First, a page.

Immediately their vanished into the ravine. As they reappeared within a few yards of the battery, the 2 guns fired a round of grapeshot. But it was badly times and largely missed the blue coats. The Yankee battalion then fired a volley directly into Corput's battery, killing most of the horses, and almost half the gunners.
Corporal Wesley Connor, of Corput's battery, told his diary, “...many of the cannoneers (sic) had failed to stick to their guns, and the Yanks were close upon us, Captain Corput told his men to take care of themselves, and we were not long in putting the order into execution. I felt so mortified that I stopped once or twice to make sure that I was not the first to leave the guns.” Their division commander was kinder, noting the 42% casualty rate had proven the crew's devotion.
Five hundred yards to the rear, Colonel Charles Philips witnessed the loss of the battery and impulsively decided to take it back. He sent his thousand men charging at the double quick forward, into the 20th, 31st, 45th and 124th Illinois and the 23rd Indiana regiments.
The Yankees had time to prepare for their arrival. Said the diary of the 31st, “...there was crossing of bayonets and fighting hand to hand. Sergeant Wick, of Company B, used his bayonet upon his foe, and Sergeant Hendrickson, of Company C, clubbed his musket in a duel with one of the men in gray.”
A Iowa soldier summed up the situation  all along the battle line, when he said, “We killed each other as fast as we could."
Colonel Phillips was leading the charge, but after a few minutes he was shot in the head and hands. He collapsed into the desperate mass, and it was several minutes before his second in command, Major John Jay Moore was even informed. The major then tried to issue an order to retreat, but the melee continued.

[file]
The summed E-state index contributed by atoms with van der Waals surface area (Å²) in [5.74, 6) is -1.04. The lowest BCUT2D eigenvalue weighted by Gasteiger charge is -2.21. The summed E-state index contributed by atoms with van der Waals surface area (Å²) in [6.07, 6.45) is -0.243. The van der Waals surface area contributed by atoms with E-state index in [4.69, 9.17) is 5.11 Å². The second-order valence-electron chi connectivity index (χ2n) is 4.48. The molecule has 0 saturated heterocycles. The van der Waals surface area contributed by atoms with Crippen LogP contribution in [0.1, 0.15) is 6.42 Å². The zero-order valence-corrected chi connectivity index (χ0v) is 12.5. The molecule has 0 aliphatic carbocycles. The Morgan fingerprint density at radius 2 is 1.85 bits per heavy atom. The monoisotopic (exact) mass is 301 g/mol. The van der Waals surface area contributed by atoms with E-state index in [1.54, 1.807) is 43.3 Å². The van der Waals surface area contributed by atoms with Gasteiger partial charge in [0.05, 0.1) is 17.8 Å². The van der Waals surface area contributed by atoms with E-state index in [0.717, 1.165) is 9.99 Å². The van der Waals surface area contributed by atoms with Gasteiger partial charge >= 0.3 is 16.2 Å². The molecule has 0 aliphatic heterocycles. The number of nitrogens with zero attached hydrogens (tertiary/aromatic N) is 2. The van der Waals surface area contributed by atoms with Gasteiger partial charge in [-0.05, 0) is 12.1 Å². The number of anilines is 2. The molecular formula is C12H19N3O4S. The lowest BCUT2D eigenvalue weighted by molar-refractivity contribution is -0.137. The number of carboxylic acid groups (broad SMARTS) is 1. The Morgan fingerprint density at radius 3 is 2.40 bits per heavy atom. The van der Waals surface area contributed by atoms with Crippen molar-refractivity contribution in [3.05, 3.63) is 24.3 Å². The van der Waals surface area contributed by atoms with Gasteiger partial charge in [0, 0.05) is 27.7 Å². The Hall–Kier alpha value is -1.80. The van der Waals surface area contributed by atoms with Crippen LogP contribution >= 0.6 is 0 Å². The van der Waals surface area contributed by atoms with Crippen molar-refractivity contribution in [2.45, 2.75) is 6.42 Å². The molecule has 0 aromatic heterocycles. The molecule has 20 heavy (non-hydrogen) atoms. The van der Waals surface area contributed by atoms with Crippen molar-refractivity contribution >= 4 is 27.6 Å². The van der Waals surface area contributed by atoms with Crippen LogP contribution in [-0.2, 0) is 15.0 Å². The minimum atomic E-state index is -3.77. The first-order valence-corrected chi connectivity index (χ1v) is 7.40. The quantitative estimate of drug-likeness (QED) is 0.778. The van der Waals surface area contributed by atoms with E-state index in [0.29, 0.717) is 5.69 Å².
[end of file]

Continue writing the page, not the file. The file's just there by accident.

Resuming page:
The entire fight lasted for less than half an hour, during which time at least 24 mountain men were killed. At least 750 officers and men of the 52nd regiment were killed, wounded or captured. The few survivors would continue to appear on the rolls of the Confederate army as the 52nd Georgia regiment. But during that half hour their bravado ceased to exist.
The Yankees of Smith's brigade also paid a price. The 20th Illinois suffered 22 killed, 107 wounded and 7 missing. The 124th Illinois lost 63 men killed and wounded. The 23rd Indiana had 4 officers and 14 men killed. The 45th Illinois suffered 5 dead – approximately 140 dead.
One unnamed member of the staff of the 52nd survived the disaster, and spurred his horse to escape. “At least a dozen dead battery horses had to be leaped in that lane. Suddenly the lane turned at left-angles, and stretched a half-mile down towards Baker's Creek. Down this lane with race-horse speed the rider flew, while minnie-balls whizzed around too close to the ear to be musical, and raising the dust on the ground before the rider. But thanks to good fortune both rider and horse escaped."
As the army began to collapse around him, Lieutenant General John C. Pemberton turned to those around him and said, ““I call upon you gentlemen to witness that I am not responsible for this battle. I am but obeying the orders of General Johnston.”
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Thursday, March 15, 2018


I suspect the problem begins with the oft quoted but not well understood phrase, “pie are squared.” In the first place, it’s not. It is a fact that you cannot square a circle, and yet it is done everyday, out of sight for those of use who are math-impaired. This is so because  pi is the relationship between the length of the line forming a circle, divided by the distance across that same circle. And this relationship somehow always works out to be 3.141592653589793238…etcetera, etcetera, ad infinitas, add nfelicitous, and never ever repeating. This makes Pi an irrational number, which is confusing again because I find all numbers irrational, even on Pi day (3/15).
To find the area of a living room you simply ask a realtor, and then Subtract 10%. But to find the area of a circle you must  measure the radius of a circle and then square it -  or to put it another way, the radius of the circle times the radius of the circle times the radius of the circle - three times.  In the shorthand of math-speak that becomes, A(rea)= pi Radius squared. This is true math-media.